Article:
I find Rajan’s advocacy of place to be a populist call that seems at odds with the precepts of economic geography, which is logically premised on relative prices and, therefore, the competitiveness of location. That notwithstanding, I am attracted to two notions in Rajan’s thesis. The first is taking institutional changes as an exogenous shock that changes, in fundamental ways, how things are done at the local level, and secondly and related to the first, that there should be stronger empowerment of communities, especially in the public policy market. Community well-being and by aggregation, national well-being, is too important to be entrusted to the duplicities of politics and the animal spirits of the markets alone.

The euphoria that resulted from the change in government in the last general election seems to have subsided, quite considerably, in some circles. The initial goodwill and political capital were used to effect some changes but when reading Rajan’s book, I realised that there had been few institutional changes in the last 1½ years. There have been some non-traditional appointments but there have been few institutional changes and the goodwill has largely dissipated. Institutional changes entail changes in how things are done and not just in who does it, and these changes are effected mainly through legislative means.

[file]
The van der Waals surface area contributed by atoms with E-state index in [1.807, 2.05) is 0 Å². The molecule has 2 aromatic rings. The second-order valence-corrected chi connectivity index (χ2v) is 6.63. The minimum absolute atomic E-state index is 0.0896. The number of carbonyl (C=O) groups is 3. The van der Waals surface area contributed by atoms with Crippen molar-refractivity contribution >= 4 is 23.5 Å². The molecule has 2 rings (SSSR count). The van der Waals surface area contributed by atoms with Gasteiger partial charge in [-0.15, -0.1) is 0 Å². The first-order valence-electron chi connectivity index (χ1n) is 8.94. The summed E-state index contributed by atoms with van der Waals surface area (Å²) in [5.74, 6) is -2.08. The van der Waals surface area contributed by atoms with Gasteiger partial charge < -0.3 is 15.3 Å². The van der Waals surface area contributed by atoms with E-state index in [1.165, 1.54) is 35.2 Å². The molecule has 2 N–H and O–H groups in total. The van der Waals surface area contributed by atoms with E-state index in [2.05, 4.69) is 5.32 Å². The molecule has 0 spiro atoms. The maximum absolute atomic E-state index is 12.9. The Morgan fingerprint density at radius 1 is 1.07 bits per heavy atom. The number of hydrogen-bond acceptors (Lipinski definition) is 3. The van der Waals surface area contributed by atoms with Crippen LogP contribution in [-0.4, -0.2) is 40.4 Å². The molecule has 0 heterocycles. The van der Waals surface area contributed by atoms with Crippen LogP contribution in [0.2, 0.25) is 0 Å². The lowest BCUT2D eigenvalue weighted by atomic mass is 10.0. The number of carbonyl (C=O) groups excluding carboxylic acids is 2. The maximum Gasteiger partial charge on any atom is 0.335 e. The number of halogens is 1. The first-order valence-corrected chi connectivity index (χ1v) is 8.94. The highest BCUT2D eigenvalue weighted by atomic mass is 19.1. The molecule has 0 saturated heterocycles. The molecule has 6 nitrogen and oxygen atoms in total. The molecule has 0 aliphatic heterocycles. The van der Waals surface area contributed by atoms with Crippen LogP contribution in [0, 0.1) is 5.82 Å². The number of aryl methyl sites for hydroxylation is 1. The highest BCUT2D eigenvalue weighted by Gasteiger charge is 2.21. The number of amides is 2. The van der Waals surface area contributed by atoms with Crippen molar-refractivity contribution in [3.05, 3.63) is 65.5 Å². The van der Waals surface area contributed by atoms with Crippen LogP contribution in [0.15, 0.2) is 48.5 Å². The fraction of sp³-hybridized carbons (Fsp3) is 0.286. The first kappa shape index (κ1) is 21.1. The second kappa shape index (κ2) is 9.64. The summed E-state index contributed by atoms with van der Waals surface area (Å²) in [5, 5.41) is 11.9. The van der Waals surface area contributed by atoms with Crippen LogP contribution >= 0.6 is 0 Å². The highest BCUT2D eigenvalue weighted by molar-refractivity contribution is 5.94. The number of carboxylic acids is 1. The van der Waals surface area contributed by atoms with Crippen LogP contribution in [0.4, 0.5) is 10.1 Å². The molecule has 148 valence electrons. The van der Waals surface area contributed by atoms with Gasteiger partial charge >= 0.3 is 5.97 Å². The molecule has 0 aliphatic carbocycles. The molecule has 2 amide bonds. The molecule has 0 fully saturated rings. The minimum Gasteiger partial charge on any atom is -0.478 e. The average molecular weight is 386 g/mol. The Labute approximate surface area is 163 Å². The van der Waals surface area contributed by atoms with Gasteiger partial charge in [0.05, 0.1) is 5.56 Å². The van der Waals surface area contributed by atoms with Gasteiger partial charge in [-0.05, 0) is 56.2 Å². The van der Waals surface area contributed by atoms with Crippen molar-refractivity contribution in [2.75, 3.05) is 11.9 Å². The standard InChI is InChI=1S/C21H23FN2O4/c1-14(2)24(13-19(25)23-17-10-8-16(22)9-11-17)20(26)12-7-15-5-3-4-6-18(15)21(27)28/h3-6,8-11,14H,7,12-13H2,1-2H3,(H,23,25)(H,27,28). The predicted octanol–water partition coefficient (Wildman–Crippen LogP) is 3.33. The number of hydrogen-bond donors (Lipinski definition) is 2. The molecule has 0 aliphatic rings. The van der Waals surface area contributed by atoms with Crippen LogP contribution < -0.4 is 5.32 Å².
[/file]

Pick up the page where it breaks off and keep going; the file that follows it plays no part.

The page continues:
Therefore, the most significant change that could be made is to the parliamentary process itself — the way parliament functions. Members of the Dewan Rakyat in parliament cannot just be involved in asking questions during question time and taking part in debates on bills that they cannot amend and were not consulted to begin with. Quite simply, a perfunctory role to fulfil some constitutional obligation. While six new select committees of the Dewan Rakyat have been introduced, the committees themselves are largely non-functional in either a legislative role or oversight of statutes and the executive. These should not be perpetuated.

The select committees need to be functional for parliament to function the way it should in enacting laws and in its oversight of the executive. An examination of legislation pertaining to statutory bodies, for example, will show how powers are concentrated in the executive. Ministers are typically endowed with authority to direct statutory bodies and also to grant exemptions to regulations.

In some cases, decisions by statutory boards in carrying out their responsibilities are subject to ministerial approval. There may have been a time when such authority needed to be concentrated in the executive branch but such provisions in the law, especially without parliamentary oversight, are the causes of many instances of abuse of power and corruption. The abuses that are currently on trial in the courts today are the result of the concentration of powers and the lack of oversight.

Therefore, provisions in the existing laws that do not provide for separation of roles and authority should be reviewed and amended. These are the kinds of legislative efforts that will change the rules of the game in some fundamental way that will have a disruptive effect on the relevant constituencies. In an empowered environment, the oversight function must be a robust one. Empowerment and a freer, more open environment necessary for the generation and operationalisation of new ideas must come with a robust and effective legislative and regulatory role.